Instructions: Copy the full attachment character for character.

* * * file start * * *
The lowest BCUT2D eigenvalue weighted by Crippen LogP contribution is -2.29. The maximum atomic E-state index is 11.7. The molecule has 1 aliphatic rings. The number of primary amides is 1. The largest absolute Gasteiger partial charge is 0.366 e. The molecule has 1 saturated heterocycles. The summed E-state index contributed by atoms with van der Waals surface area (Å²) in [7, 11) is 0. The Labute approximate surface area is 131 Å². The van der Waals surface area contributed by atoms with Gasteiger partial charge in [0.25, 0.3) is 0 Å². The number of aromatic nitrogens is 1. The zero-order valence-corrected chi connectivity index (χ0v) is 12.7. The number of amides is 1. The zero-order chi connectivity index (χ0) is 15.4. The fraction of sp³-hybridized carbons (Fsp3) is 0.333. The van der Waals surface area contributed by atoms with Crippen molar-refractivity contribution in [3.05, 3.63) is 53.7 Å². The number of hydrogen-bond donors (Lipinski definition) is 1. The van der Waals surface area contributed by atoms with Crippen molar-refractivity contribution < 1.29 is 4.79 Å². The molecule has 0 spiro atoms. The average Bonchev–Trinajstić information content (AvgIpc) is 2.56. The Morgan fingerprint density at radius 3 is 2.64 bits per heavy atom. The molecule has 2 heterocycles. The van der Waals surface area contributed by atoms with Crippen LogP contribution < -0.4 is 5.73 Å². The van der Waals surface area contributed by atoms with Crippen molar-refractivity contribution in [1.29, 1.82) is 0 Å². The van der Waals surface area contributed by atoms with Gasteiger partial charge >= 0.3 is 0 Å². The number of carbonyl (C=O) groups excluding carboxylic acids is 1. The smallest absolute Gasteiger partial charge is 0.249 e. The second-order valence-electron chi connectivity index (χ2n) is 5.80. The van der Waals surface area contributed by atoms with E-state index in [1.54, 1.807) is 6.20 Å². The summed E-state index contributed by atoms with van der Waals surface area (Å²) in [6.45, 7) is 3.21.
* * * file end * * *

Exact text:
The lowest BCUT2D eigenvalue weighted by Crippen LogP contribution is -2.29. The maximum atomic E-state index is 11.7. The molecule has 1 aliphatic rings. The number of primary amides is 1. The largest absolute Gasteiger partial charge is 0.366 e. The molecule has 1 saturated heterocycles. The summed E-state index contributed by atoms with van der Waals surface area (Å²) in [7, 11) is 0. The Labute approximate surface area is 131 Å². The van der Waals surface area contributed by atoms with Gasteiger partial charge in [0.25, 0.3) is 0 Å². The number of aromatic nitrogens is 1. The zero-order valence-corrected chi connectivity index (χ0v) is 12.7. The number of amides is 1. The zero-order chi connectivity index (χ0) is 15.4. The fraction of sp³-hybridized carbons (Fsp3) is 0.333. The van der Waals surface area contributed by atoms with Crippen molar-refractivity contribution in [3.05, 3.63) is 53.7 Å². The number of hydrogen-bond donors (Lipinski definition) is 1. The van der Waals surface area contributed by atoms with Crippen molar-refractivity contribution < 1.29 is 4.79 Å². The molecule has 0 spiro atoms. The average Bonchev–Trinajstić information content (AvgIpc) is 2.56. The Morgan fingerprint density at radius 3 is 2.64 bits per heavy atom. The molecule has 2 heterocycles. The van der Waals surface area contributed by atoms with Crippen LogP contribution < -0.4 is 5.73 Å². The van der Waals surface area contributed by atoms with Crippen molar-refractivity contribution in [1.29, 1.82) is 0 Å². The van der Waals surface area contributed by atoms with Gasteiger partial charge >= 0.3 is 0 Å². The number of carbonyl (C=O) groups excluding carboxylic acids is 1. The smallest absolute Gasteiger partial charge is 0.249 e. The second-order valence-electron chi connectivity index (χ2n) is 5.80. The van der Waals surface area contributed by atoms with E-state index in [1.54, 1.807) is 6.20 Å². The summed E-state index contributed by atoms with van der Waals surface area (Å²) in [6.45, 7) is 3.21.